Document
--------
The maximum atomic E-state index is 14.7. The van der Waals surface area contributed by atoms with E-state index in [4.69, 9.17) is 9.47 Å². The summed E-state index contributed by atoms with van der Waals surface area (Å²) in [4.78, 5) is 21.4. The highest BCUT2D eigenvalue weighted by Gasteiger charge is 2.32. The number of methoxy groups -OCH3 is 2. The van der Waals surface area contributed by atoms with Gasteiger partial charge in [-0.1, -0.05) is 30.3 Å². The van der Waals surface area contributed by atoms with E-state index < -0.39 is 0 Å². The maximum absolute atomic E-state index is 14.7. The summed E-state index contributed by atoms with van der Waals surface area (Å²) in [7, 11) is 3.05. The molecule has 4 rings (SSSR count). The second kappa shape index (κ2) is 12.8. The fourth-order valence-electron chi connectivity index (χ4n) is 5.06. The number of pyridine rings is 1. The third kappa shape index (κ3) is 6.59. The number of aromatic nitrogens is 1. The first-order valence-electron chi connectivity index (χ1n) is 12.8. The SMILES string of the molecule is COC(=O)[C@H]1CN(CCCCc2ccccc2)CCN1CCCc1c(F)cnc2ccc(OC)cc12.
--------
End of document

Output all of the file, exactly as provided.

The maximum atomic E-state index is 14.7. The van der Waals surface area contributed by atoms with E-state index in [4.69, 9.17) is 9.47 Å². The summed E-state index contributed by atoms with van der Waals surface area (Å²) in [4.78, 5) is 21.4. The highest BCUT2D eigenvalue weighted by Gasteiger charge is 2.32. The number of methoxy groups -OCH3 is 2. The van der Waals surface area contributed by atoms with Gasteiger partial charge in [-0.1, -0.05) is 30.3 Å². The van der Waals surface area contributed by atoms with E-state index < -0.39 is 0 Å². The maximum absolute atomic E-state index is 14.7. The summed E-state index contributed by atoms with van der Waals surface area (Å²) in [7, 11) is 3.05. The molecule has 4 rings (SSSR count). The second kappa shape index (κ2) is 12.8. The fourth-order valence-electron chi connectivity index (χ4n) is 5.06. The number of pyridine rings is 1. The third kappa shape index (κ3) is 6.59. The number of aromatic nitrogens is 1. The first-order valence-electron chi connectivity index (χ1n) is 12.8. The SMILES string of the molecule is COC(=O)[C@H]1CN(CCCCc2ccccc2)CCN1CCCc1c(F)cnc2ccc(OC)cc12.